Social Experiments

Black Consumerism: Progression or Regression?


The Block is back with another featured post.  Today’s article is from Chris Haywood, Founder of Injoymint.com.  You can connect with Chris at his website www.injoymint.comTwitter, or Facebook.  For now check out his article and let us know what you think!

chart showing buying power of African Americans

A whole new meaning to “Mo Money, Mo Problems”

Contrary to belief, black people worship one thing more than sports figures, music entertainers and even God. Our life is not complete without it, allowing its absence to define a lower quality of life. It provides some with superficial power, allowing them to marginalize their own people. Others use it to display social prestige and finally getting that pie in the sky. What am I referring to? Your true God, Consumption.  Why are African Americans such consumers? What are we trying to prove? Better yet, why do we feel we have to prove anything to anyone but ourselves?

Although several ethnicities are bitten by the consumption bug, the ramifications for black people are magnified. Despite what anyone says, black people are not lazy, but when we receive our paycheck, we rush to go make someone else rich. We boast in our music about wearing Prada and Louis Vuitton, driving Maserati’s and Bugatti’s, or eating filet mignon while the masses of us cannot, and will not experience this life. And what if we did experience these items? Does obtainment of them symbolize achievement, success and quality of life? Few of us can relate to what it feels like to pop bottles and go on shopping sprees, yet you can find us caught in the matrix, trying to buy our way into being somebody.  I contend that black consumerism is a major reason blacks remain at the bottom of the social ladder, because consumerism is a coping strategy to fill our insecurities and self-hatred, while simultaneously eliminating chances for economic progression.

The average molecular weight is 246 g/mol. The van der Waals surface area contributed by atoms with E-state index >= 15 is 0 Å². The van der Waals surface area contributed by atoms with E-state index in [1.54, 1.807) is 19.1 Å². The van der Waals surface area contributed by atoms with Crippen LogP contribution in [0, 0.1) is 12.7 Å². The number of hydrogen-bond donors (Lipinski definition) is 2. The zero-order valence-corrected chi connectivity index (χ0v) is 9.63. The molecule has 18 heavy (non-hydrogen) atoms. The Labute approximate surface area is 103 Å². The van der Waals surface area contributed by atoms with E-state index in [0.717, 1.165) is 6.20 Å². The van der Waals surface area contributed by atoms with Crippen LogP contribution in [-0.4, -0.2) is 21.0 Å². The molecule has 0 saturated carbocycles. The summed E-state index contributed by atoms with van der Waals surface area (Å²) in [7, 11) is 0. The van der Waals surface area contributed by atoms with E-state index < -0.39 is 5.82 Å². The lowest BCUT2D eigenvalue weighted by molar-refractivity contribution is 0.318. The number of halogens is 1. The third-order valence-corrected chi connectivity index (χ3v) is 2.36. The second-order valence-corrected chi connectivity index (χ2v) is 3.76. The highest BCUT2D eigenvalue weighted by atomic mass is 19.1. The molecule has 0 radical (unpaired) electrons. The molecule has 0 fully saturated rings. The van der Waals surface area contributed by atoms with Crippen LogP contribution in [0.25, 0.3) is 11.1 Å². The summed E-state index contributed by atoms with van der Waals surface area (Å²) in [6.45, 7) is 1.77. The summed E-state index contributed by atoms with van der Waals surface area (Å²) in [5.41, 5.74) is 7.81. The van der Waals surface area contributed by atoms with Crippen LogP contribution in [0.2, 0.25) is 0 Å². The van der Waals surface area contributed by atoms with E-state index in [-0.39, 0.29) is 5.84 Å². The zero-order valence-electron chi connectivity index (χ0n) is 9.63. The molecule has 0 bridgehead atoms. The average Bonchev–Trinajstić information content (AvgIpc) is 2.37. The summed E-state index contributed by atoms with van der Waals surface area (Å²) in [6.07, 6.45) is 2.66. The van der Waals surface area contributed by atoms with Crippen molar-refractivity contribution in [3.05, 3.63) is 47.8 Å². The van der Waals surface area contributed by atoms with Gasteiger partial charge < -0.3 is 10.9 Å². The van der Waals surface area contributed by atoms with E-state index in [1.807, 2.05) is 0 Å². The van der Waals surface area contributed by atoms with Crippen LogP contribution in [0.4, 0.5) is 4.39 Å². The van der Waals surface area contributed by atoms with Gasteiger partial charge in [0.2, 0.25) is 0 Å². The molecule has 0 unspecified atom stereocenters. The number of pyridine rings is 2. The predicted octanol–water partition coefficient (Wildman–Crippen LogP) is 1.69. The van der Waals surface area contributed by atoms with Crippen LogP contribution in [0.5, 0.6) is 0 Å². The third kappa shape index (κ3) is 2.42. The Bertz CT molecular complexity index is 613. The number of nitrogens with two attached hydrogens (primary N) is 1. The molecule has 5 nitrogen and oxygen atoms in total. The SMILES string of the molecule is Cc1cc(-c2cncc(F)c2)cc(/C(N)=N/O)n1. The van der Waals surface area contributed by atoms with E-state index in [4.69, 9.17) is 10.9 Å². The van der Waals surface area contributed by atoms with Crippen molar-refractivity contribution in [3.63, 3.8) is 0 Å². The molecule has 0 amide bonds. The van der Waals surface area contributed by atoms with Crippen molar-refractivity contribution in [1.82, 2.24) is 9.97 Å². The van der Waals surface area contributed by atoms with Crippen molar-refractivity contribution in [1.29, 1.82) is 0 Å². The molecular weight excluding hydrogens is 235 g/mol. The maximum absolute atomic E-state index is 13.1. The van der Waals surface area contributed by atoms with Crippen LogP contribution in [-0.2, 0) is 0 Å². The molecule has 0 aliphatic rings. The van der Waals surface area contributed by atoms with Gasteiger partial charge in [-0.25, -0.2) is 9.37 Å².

“Individuals succeed in acquiring material privilege often by sacrificing their positive connection to black culture and black experience. Individuals compromise their culture and values and often adopt views that may actually promote disdain for their very cultural beliefs.”